If there is immediate danger, call 911. If there is no immediate danger, you can file a report on your local police station website. Make sure to get the vehicle details, including the license plate number.

Why Are So Many Teens Texting While Driving?

Person with phone on steering wheel

Teens have become synonymous with texting and driving. A significant percentage of teen drivers are continuing to text and drive, despite the well-known dangers of the illegal activity.

The Ontario-based Centre for Addiction and Mental Health (CAMH) released a report indicating that a large percentage of students are texting and driving.

High School Students That Text While Driving

  • Grades 10 to 12 : More than 33% of in grades 10 to 12 say they have texted while driving at least once in the past year.
  • Grade 12 Only : For students in grade 12, the number climbed to 46% who have texted while driving.

Dr. Robert Mann, Senior Scientist and Principal Investigator at CAMH, stated :

We asked about texting while driving because research shows this is very dangerous behaviour. We were surprised to find that so many young people take this risk.

In reporting on the results of the 2013 Ontario Students Drug Use and Health Survey (OSDUHS), a CBC article includes a link to video of CBC’s John Northcott, who comments on the numbers :

When you realize that the increase and the possibility of an accident when driving and texting increases twenty-fold, this is why they are concerned about this.
The irony here is that they seem to have the message on drinking and driving, yet they don’t realize that in terms of impairment, in terms of your ability to control the vehicle, texting is and can be just as bad as a few drinks, stated Mr. Northcott.

Another study, this one by Public Health Ontario, found a similar trend in the number of teens who text and drive. The study found :

  • Sometimes : 40.5% of teens sometimes read texts and 32.6% send texts while driving.
  • Almost Always : About 6% almost always read texts, about 4% almost always sent texts while driving.
  • Always : About 1% always read and send texts while driving.

What Are The Main Reasons People Text And Drive?

The Public Health Ontario study, while geared toward young drivers, still sheds some light as to why people still text and drive :

What are the top reasons people read texts while driving?

  • Looking for directions.
  • They think the incoming message is important.
  • Because the message is coming from someone they deem important.
  • Non-stressful traffic conditions.
  • Work-related message.
  • An unexpected message.
  • They are driving at low speed.
  • Good weather conditions.

What are the top reasons people send texts while driving?

  • They are at a stop light.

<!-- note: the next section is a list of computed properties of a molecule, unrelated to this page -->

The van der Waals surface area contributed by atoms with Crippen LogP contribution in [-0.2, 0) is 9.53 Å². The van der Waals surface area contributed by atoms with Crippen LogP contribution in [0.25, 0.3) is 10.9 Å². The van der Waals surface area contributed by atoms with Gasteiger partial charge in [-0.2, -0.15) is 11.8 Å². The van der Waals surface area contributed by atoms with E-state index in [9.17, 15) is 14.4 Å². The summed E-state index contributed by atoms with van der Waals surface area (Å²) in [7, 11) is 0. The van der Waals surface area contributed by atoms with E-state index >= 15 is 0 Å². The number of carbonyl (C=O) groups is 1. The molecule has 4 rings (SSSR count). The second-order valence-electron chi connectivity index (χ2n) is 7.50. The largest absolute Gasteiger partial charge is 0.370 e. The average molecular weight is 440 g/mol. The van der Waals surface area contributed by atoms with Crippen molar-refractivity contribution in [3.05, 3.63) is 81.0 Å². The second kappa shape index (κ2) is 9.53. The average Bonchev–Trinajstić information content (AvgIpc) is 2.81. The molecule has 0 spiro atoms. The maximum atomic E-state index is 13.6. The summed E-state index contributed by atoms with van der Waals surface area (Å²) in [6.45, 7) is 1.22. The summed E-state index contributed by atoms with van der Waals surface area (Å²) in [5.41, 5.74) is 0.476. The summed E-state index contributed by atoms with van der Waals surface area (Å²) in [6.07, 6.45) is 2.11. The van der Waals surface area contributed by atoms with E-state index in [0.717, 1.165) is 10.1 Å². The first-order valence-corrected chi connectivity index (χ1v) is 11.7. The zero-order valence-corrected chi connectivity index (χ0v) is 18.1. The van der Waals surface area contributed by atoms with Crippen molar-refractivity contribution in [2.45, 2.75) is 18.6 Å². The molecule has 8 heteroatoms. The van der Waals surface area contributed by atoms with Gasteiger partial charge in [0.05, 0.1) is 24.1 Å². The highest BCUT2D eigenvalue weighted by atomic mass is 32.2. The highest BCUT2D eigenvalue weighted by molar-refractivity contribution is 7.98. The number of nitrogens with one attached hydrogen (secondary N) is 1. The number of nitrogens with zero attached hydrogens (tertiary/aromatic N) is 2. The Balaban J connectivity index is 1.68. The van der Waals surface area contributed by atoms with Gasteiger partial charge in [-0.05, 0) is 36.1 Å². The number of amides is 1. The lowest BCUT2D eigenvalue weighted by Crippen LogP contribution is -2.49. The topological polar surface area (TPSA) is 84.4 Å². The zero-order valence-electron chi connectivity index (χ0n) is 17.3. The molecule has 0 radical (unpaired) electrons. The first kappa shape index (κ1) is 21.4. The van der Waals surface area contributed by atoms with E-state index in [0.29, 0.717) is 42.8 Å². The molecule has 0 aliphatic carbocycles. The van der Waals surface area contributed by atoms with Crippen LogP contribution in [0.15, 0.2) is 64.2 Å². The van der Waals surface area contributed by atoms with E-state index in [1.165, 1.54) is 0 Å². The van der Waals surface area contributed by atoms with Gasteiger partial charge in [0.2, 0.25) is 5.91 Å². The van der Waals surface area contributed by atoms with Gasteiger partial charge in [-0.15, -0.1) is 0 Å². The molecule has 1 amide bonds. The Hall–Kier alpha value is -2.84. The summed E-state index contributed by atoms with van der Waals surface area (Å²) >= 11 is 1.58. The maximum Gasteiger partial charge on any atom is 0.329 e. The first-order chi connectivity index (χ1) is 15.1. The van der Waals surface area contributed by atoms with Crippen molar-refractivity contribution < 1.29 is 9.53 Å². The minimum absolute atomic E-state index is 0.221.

• They need directions.
  • They need to send an important message.
  • No police in sight.
  • They think it is safe to send a message.
  • To report a medical emergency.
  • No traffic.

What Is Being Done About Texting and Driving?

It is widely recognized all forms of distracted driving are a safety risk. Here are some of the things that are being done about texting and driving :

  • Awareness campaigns : Creating awareness about the danger of texting and driving is paramount. There are many local, national, and online groups that are working to spread the word about the risks associated with texting while driving.
  • Police Blitz : The police frequently run texting blitz campaigns to catch drivers texting and driving.
  • Stiffer penalties : Texting and driving laws continue to change. Fines and penalties are increasing.
  • Education : Driver training and educational programs are being amended to educate new and young drivers about safe driving practices.

What Are The Best Tips To Prevent Texting And Driving?

Preventing texting and driving starts with you, the driver. It’s up to you to choose to not engage in texting and driving when you get behind the wheel. Therefore, the first thing you need to do is dedicate yourself to being a safe driver.

Here are some ways you can minimize the temptation to text and drive :

  • Turn Your Phone Off : Turn your phone off or put it on silent mode when you are driving.
  • Keep Your Phone Out Of Reach : Put your phone out of reach so you won't be tempted to use it.
  • Give Your Phone Up : Give your phone to a passenger in your car and let them do your texting.
  • Set up auto text while driving : This phone feature will automatically respond to text messages when you are driving.

What Are The Best Apps To Prevent Texting And Driving?

An additional texting and driving prevention tip is to use a prevention app. These apps can block calls, read texts and emails out loud, are hands free, and offer customized options to ensure you do what is most important – focusing on driving.

You can use an app to turn off texting while driving. These apps are available for iPhone and Android devices. Apps to prevent texting are becoming more popular. Choose the app you find most effective.

Here are some apps to stop texting while driving :

If you have trouble keeping your hands off your phone when driving, try one of these apps.

Texting And Driving FAQs

Here are some more questions and answers about texting and driving :

It is estimated that more than 660,000 drivers are attempting to use their phone while driving at any given moment.

Yes. It is illegal to text while at a red light, stop sign, and when stopped in traffic. You are not permitted to use your phone when your vehicle is in motion or stopped while driving.

Texting and driving has become the number one road safety risk today. It’s a leading cause of car accident injuries and deaths. Texting while driving is 6 times more likely to cause an accident than driving drunk.

Fatalities related to drinking and driving are on the decline as deaths related to texting and driving are on the rise.

There are many ways police catch drivers who are texting and driving. They perform distracted driving blitz campaigns, rely on other drivers reports, and observe traffic.

Yes. You can report drivers who are texting and driving. Contact your local police department. Or call 911 if there is an immediate danger.

Distracted driving, and the use of mobile devices while driving, officially became illegal in Ontario in 2009.

Texting and driving became an issue when cell phones exploded in popularity. When mobile phones became mainstream, people started to use them in all situations, including when driving.

Take The No Texting While Driving Pledge

Many organizations encourage drivers to take a no texting while driving pledge. Have you taken the pledge? Even if you don’t formally take the pledge, you can commit to not texting while driving. Every driver who chooses to avoid the temptation to text will help make our roads safe for all.